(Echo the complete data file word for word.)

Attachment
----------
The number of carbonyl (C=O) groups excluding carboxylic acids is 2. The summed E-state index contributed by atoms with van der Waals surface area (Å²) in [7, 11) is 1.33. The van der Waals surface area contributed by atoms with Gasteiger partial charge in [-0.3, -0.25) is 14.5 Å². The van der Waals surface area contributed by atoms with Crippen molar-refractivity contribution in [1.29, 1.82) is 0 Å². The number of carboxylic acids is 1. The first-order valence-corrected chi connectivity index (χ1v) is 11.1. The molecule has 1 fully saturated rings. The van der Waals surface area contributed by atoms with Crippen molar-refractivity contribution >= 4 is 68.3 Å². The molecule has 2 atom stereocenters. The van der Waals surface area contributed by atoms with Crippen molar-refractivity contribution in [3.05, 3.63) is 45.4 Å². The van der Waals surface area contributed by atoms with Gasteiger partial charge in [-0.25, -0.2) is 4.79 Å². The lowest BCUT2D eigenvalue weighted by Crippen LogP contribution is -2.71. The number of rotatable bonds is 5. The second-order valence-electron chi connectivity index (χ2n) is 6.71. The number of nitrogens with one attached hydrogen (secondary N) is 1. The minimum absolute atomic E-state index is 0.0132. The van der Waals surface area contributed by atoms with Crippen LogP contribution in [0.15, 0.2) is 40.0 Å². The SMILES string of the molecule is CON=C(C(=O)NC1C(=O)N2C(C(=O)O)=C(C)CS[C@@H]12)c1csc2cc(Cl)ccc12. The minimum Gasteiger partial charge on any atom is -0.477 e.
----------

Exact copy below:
The number of carbonyl (C=O) groups excluding carboxylic acids is 2. The summed E-state index contributed by atoms with van der Waals surface area (Å²) in [7, 11) is 1.33. The van der Waals surface area contributed by atoms with Gasteiger partial charge in [-0.3, -0.25) is 14.5 Å². The van der Waals surface area contributed by atoms with Crippen molar-refractivity contribution in [1.29, 1.82) is 0 Å². The number of carboxylic acids is 1. The first-order valence-corrected chi connectivity index (χ1v) is 11.1. The molecule has 1 fully saturated rings. The van der Waals surface area contributed by atoms with Crippen molar-refractivity contribution >= 4 is 68.3 Å². The molecule has 2 atom stereocenters. The van der Waals surface area contributed by atoms with Crippen molar-refractivity contribution in [3.05, 3.63) is 45.4 Å². The van der Waals surface area contributed by atoms with Gasteiger partial charge in [-0.25, -0.2) is 4.79 Å². The lowest BCUT2D eigenvalue weighted by Crippen LogP contribution is -2.71. The number of rotatable bonds is 5. The second-order valence-electron chi connectivity index (χ2n) is 6.71. The number of nitrogens with one attached hydrogen (secondary N) is 1. The minimum absolute atomic E-state index is 0.0132. The van der Waals surface area contributed by atoms with Crippen LogP contribution in [0.15, 0.2) is 40.0 Å². The SMILES string of the molecule is CON=C(C(=O)NC1C(=O)N2C(C(=O)O)=C(C)CS[C@@H]12)c1csc2cc(Cl)ccc12. The minimum Gasteiger partial charge on any atom is -0.477 e.